TOKYO: The euro hit a more than three-week high against the dollar on Monday and the pound hit its highest level this month as European Central Bank officials argued for further tightening aggressive currency.
The greenback slowed not far from a two-week low ahead of key U.S. inflation data this week that could lead the Federal Reserve to consider slowing the pace of rate hikes at its March 21 policy meeting. september.
The rate-sensitive Japanese yen found its way around the midpoint level of 142 to the dollar as long-term US Treasury yields halted their rise below a nearly three-month high.
The euro surged as high as $1.0130 at the start of the penultimate Asian day, trading 0.19% stronger than Friday at $1.0066.
The British pound rose to $1.1681 and was last up 0.24% at $1.1611.
ECB policymakers see a growing risk that the key rate will need to rise to 2% or more to rein in record inflation, sources told Reuters.
In an interview with German radio over the weekend, Bundesbank President Joachim Nagel said that if the consumer price situation does not change, “further clear steps must follow”.
The dollar index, which measures the currency against six major peers, was little changed at 108.82, holding near those levels after falling from a two-decade high hit on Wednesday. It dipped to the lowest since August 30 at 108.35 in the previous session.
Investors wary ahead of Tuesday’s U.S. CPI report, even as Fed officials continued their hawkish rhetoric on Friday, the last day for such comments before a blackout period ahead of Federal Open Market Committee deliberations .
Fed Governor Christopher Waller said he supports “a meaningful hike at our next meeting,” while St. Louis Fed President James Bullard reiterated his call for a 75% hike. basis points.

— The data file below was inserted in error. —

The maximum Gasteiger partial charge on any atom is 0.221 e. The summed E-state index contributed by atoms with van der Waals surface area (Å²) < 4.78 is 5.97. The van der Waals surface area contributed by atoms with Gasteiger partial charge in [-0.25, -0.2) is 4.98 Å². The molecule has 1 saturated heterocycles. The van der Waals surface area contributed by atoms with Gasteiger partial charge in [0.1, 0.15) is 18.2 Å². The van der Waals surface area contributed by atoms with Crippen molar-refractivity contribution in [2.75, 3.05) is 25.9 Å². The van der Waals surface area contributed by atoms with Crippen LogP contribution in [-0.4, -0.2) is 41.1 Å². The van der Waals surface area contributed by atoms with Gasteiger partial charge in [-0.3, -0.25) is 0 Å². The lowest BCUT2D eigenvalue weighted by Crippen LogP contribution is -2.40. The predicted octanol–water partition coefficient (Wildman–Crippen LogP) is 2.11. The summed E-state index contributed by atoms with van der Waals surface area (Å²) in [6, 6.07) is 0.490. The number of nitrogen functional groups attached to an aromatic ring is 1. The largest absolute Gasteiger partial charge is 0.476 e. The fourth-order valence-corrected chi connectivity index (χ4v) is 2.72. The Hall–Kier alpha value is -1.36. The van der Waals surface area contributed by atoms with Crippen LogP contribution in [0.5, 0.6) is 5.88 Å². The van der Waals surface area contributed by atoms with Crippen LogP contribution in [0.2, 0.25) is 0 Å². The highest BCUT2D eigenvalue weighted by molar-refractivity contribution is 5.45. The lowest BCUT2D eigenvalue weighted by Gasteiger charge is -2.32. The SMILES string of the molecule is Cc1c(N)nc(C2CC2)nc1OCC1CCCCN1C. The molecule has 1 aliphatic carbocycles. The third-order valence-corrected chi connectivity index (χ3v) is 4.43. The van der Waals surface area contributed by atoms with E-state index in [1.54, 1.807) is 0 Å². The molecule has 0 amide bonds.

“Officials have made clear the need for the FOMC to continue raising interest rates until there is compelling evidence that inflation is falling,” wrote Joseph Capurso, strategist at the Commonwealth Bank of Australia, in a client note.
“Regardless of the outcome of the CPI report, we believe the FOMC still has a lot of work to do,” which means more upside for the dollar in the short to medium term, he said.
The dollar was steady at 142.71 yen, after pulling back from a 24-year high at 144.99 since Wednesday.
It came as the benchmark 10-year US Treasury yield, which the currency pair often follows closely, slowed an ascent that took it to the highest since mid-June at 3.365% on the week. last. It has changed little since Friday at around 3.315% in Tokyo trading.
Meanwhile, Japanese officials again hinted at intervention, with a government spokesman saying in a local television interview that the administration should take necessary steps to counter excessive yen declines.
However, analysts doubt such a measure would work without the support of the Fed and other central banks, given that the Bank of Japan is the only one among developed markets to stick to an ultra-accommodative policy.
“A coordinated effort is needed and at present, with major central banks battling inflation through tighter policy, global official support for the JPY seems unlikely,” wrote Strategist Rodrigo Catril. National Australia Bank, in a note.
“If the BOJ really wants to stop the JPY’s decline, then it needs to make changes to its ultra-easy policy,” he added. “The pressure is mounting.”
Elsewhere, the Australian dollar edged down 0.04% to $0.6844, while the New Zealand kiwi gained 0.11% to $0.6110.
Bitcoin, the main cryptocurrency, fell 0.85% to $21,650, finding its way around that level after rebounding from an almost three-month low at $18,540 last week.